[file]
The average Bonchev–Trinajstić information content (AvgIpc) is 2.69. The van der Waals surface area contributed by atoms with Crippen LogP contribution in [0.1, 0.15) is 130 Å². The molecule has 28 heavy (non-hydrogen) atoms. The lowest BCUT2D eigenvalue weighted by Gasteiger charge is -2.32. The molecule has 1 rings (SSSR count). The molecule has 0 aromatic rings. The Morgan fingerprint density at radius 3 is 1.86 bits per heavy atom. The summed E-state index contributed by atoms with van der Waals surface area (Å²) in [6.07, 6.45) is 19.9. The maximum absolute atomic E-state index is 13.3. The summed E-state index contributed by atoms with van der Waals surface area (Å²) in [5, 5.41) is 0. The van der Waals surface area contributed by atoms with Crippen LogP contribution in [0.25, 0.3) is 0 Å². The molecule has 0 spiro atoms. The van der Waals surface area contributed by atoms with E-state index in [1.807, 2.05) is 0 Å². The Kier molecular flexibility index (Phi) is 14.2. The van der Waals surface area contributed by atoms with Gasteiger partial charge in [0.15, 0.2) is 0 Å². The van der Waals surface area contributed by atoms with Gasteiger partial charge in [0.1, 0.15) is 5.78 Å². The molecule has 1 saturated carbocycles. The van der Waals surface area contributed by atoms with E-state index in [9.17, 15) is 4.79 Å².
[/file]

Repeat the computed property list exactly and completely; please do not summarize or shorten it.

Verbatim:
The average Bonchev–Trinajstić information content (AvgIpc) is 2.69. The van der Waals surface area contributed by atoms with Crippen LogP contribution in [0.1, 0.15) is 130 Å². The molecule has 28 heavy (non-hydrogen) atoms. The lowest BCUT2D eigenvalue weighted by Gasteiger charge is -2.32. The molecule has 1 rings (SSSR count). The molecule has 0 aromatic rings. The Morgan fingerprint density at radius 3 is 1.86 bits per heavy atom. The summed E-state index contributed by atoms with van der Waals surface area (Å²) in [6.07, 6.45) is 19.9. The maximum absolute atomic E-state index is 13.3. The summed E-state index contributed by atoms with van der Waals surface area (Å²) in [5, 5.41) is 0. The van der Waals surface area contributed by atoms with Crippen LogP contribution in [0.25, 0.3) is 0 Å². The molecule has 0 spiro atoms. The van der Waals surface area contributed by atoms with E-state index in [1.807, 2.05) is 0 Å². The Kier molecular flexibility index (Phi) is 14.2. The van der Waals surface area contributed by atoms with Gasteiger partial charge in [0.15, 0.2) is 0 Å². The van der Waals surface area contributed by atoms with Gasteiger partial charge in [0.1, 0.15) is 5.78 Å². The molecule has 1 saturated carbocycles. The van der Waals surface area contributed by atoms with E-state index in [9.17, 15) is 4.79 Å².